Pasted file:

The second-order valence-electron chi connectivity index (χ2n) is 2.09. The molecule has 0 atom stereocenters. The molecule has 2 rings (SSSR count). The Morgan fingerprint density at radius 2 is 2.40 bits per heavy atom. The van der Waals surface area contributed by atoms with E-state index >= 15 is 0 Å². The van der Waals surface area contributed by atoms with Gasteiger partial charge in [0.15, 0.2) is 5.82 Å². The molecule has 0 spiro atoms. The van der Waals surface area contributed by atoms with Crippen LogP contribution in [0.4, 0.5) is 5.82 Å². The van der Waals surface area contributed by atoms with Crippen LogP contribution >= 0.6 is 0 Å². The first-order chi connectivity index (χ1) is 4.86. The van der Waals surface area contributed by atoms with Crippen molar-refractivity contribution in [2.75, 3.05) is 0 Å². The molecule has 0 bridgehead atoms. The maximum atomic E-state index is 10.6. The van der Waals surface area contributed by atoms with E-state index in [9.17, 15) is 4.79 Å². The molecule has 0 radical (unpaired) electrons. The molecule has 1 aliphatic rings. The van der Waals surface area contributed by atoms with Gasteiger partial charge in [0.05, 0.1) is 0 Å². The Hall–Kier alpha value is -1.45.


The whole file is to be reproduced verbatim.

The second-order valence-electron chi connectivity index (χ2n) is 2.09. The molecule has 0 atom stereocenters. The molecule has 2 rings (SSSR count). The Morgan fingerprint density at radius 2 is 2.40 bits per heavy atom. The van der Waals surface area contributed by atoms with E-state index >= 15 is 0 Å². The van der Waals surface area contributed by atoms with Gasteiger partial charge in [0.15, 0.2) is 5.82 Å². The molecule has 0 spiro atoms. The van der Waals surface area contributed by atoms with Crippen LogP contribution in [0.4, 0.5) is 5.82 Å². The van der Waals surface area contributed by atoms with Crippen LogP contribution >= 0.6 is 0 Å². The first-order chi connectivity index (χ1) is 4.86. The van der Waals surface area contributed by atoms with Crippen molar-refractivity contribution in [2.75, 3.05) is 0 Å². The molecule has 0 bridgehead atoms. The maximum atomic E-state index is 10.6. The van der Waals surface area contributed by atoms with E-state index in [9.17, 15) is 4.79 Å². The molecule has 0 radical (unpaired) electrons. The molecule has 1 aliphatic rings. The van der Waals surface area contributed by atoms with Gasteiger partial charge in [0.05, 0.1) is 0 Å². The Hall–Kier alpha value is -1.45.